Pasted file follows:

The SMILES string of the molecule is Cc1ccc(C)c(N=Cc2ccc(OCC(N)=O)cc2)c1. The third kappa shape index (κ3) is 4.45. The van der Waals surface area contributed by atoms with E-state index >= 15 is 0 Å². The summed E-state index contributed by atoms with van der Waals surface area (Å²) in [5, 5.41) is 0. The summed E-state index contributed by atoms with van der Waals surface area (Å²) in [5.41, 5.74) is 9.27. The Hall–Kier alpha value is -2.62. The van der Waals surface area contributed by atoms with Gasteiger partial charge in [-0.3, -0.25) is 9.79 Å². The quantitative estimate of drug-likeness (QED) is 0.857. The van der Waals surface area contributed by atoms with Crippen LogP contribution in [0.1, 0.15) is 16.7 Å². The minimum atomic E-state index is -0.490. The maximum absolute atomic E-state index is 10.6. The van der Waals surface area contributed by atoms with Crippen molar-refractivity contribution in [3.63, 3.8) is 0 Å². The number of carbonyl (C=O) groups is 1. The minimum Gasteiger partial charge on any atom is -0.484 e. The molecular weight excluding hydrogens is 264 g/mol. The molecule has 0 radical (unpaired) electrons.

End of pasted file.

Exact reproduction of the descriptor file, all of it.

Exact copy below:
The SMILES string of the molecule is Cc1ccc(C)c(N=Cc2ccc(OCC(N)=O)cc2)c1. The third kappa shape index (κ3) is 4.45. The van der Waals surface area contributed by atoms with E-state index >= 15 is 0 Å². The summed E-state index contributed by atoms with van der Waals surface area (Å²) in [5, 5.41) is 0. The summed E-state index contributed by atoms with van der Waals surface area (Å²) in [5.41, 5.74) is 9.27. The Hall–Kier alpha value is -2.62. The van der Waals surface area contributed by atoms with Gasteiger partial charge in [-0.3, -0.25) is 9.79 Å². The quantitative estimate of drug-likeness (QED) is 0.857. The van der Waals surface area contributed by atoms with Crippen LogP contribution in [0.1, 0.15) is 16.7 Å². The minimum atomic E-state index is -0.490. The maximum absolute atomic E-state index is 10.6. The van der Waals surface area contributed by atoms with Crippen molar-refractivity contribution in [3.63, 3.8) is 0 Å². The number of carbonyl (C=O) groups is 1. The minimum Gasteiger partial charge on any atom is -0.484 e. The molecular weight excluding hydrogens is 264 g/mol. The molecule has 0 radical (unpaired) electrons.